• writing running heads• obtaining or listing permissions needed

• providing front matter (prelims), cover copy, or CIP data

• editing preface or foreword

• negotiating changes with Author

• seeking approvals from clients’ representatives

Notes: The agreement should specify whether changes are to be made to hard copy, to the electronic manuscript, or to both. “Copy editing” is often loosely used to include stylistic and even structural editing, fact checking, and mark-up. It is not so used in this agreement. These other tasks must be specified.

Fact Checking/Citation Checking/Reference Checking. Checking accuracy of facts and quotes by reference to original sources used by Author or to other reference sources.

In this Etc. category is Indexing, Mark-Up/Electronic Coding/Tagging, Picture Research, Permissions, Production  Co-ordination, and Desktop Publishing (formatting documents for e-publication). 

Those are terms from my contract, and they’re pretty thorough. But they don’t usually apply to how we look at our own work. In the next segment, I’ll share how a writer breaks these down, applying them to each draft, landing a stronger piece.

Read the rules for the editing giveaway…

Until next Friday…namaste :)

the series:

effective editing series intro

effective editing: ABCs and 123s

effective editing: A is for Action

effective editing: The Bs have it

effective editing: What do you C?

effective editing: One Disguise

effective editing: Two – Rhythm and Reason

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30 Comments leave one →
  1. September 16, 2012 7:40 pm

    Oh! Thank you, this is a wonderful post. I tend to get overwhelmed when trying to edit my writing. This is perfect for how my brain works. Yay! :-)

    • September 17, 2012 3:46 pm

      I’m so glad you’re excited about this series, I am too! Thanks for joining me Mindretro, we’ll have a great journey! ;)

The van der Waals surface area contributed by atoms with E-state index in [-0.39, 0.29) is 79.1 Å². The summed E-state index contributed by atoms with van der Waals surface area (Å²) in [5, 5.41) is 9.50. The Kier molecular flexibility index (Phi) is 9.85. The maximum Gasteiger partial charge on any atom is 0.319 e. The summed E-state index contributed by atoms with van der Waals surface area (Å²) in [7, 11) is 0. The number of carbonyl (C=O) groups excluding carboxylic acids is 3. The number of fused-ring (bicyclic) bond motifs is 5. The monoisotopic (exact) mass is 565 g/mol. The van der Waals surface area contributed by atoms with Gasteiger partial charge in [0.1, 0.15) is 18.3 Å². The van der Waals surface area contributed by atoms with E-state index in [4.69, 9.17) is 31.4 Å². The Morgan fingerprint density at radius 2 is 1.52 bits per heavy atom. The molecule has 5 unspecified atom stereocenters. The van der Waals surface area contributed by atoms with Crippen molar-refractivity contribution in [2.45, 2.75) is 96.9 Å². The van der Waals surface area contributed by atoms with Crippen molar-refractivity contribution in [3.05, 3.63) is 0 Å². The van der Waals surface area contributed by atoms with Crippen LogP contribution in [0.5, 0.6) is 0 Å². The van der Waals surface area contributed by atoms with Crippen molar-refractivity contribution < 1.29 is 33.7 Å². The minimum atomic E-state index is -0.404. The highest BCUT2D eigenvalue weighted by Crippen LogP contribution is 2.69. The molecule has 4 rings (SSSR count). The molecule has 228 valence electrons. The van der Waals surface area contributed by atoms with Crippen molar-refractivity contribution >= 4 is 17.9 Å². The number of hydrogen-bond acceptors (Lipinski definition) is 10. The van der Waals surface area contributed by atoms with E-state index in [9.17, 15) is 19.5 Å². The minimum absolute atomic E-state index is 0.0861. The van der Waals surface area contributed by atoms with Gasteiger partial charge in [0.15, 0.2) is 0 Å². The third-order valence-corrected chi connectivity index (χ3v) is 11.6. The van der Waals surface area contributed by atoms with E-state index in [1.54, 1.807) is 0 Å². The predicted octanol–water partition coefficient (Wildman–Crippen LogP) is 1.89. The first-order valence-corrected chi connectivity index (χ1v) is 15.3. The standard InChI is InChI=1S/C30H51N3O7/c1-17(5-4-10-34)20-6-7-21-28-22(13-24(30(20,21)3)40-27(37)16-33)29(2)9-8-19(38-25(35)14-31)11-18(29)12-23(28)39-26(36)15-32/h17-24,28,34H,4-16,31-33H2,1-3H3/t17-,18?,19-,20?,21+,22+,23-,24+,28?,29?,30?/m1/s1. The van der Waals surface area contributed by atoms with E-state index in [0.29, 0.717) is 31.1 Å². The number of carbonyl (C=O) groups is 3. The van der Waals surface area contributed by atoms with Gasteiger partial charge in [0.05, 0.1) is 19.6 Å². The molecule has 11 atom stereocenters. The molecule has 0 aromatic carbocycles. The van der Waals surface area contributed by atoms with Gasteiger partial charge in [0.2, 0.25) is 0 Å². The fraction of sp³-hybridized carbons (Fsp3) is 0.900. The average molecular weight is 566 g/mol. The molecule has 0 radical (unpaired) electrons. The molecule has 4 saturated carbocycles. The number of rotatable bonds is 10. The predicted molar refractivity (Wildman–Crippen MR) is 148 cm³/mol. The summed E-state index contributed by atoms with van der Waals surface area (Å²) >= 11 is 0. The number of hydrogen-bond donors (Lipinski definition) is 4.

2. September 16, 2012 3:47 am

    Hi Roxie. I may be in big trouble for saying this. If I am…smack my wrist!! I agree with your post totally for any business work ie. technical writing, ghost writing, advertising and so on. But for fiction, autobiography, gardening, theatre etc. I believe that editing, rewrites etc. tear the soul out of the original work. Okay it may be a rough diamond to the eyes of the publishers but with all the changes made it becomes somebody else’s work. I feel that publishers kill individuality, newness and rawness that readers are losing. Shakespeare would never have got past the first post nowadays. All the old famous writers did not have the corporate publishers to deal with. Their writing was their truth. Their way of expression. Their style. Their individuality. Their soul……. Whew!! Well, I hope you know what I mean.
    Wrist is out stretched ! Take care Roxie. Ralph

    • Anne Murray-Randolph permalink
      September 16, 2012 3:04 pm

      I think it is up to the author to decide at what point the manuscript is no longer theirs. You don’t have to take everything an editor says. But if editor/agnet/publishing house doesn’t want the book then, you again can make a decision.

      • September 17, 2012 3:50 pm

        Anne,
        Yes, that’s very true, and it is the job of the editor to keep the voice of the author alive and in mind when making suggestions. Which doesn’t always happen.

        • Anne Murray-Randolph permalink
          September 17, 2012 4:02 pm

          I think that is why any author wants to find an editor who will understand where the author is coming from, and they can make a great “team”.

          • September 17, 2012 4:10 pm

            Yes! An editor strives to find that working relationship and reminds the writer that they are a team! The ‘coach’ if you will, to guide and assist, championing the best out of the work. (Going to use this analogy in upcoming stuff, LOL.)

    • September 17, 2012 3:56 pm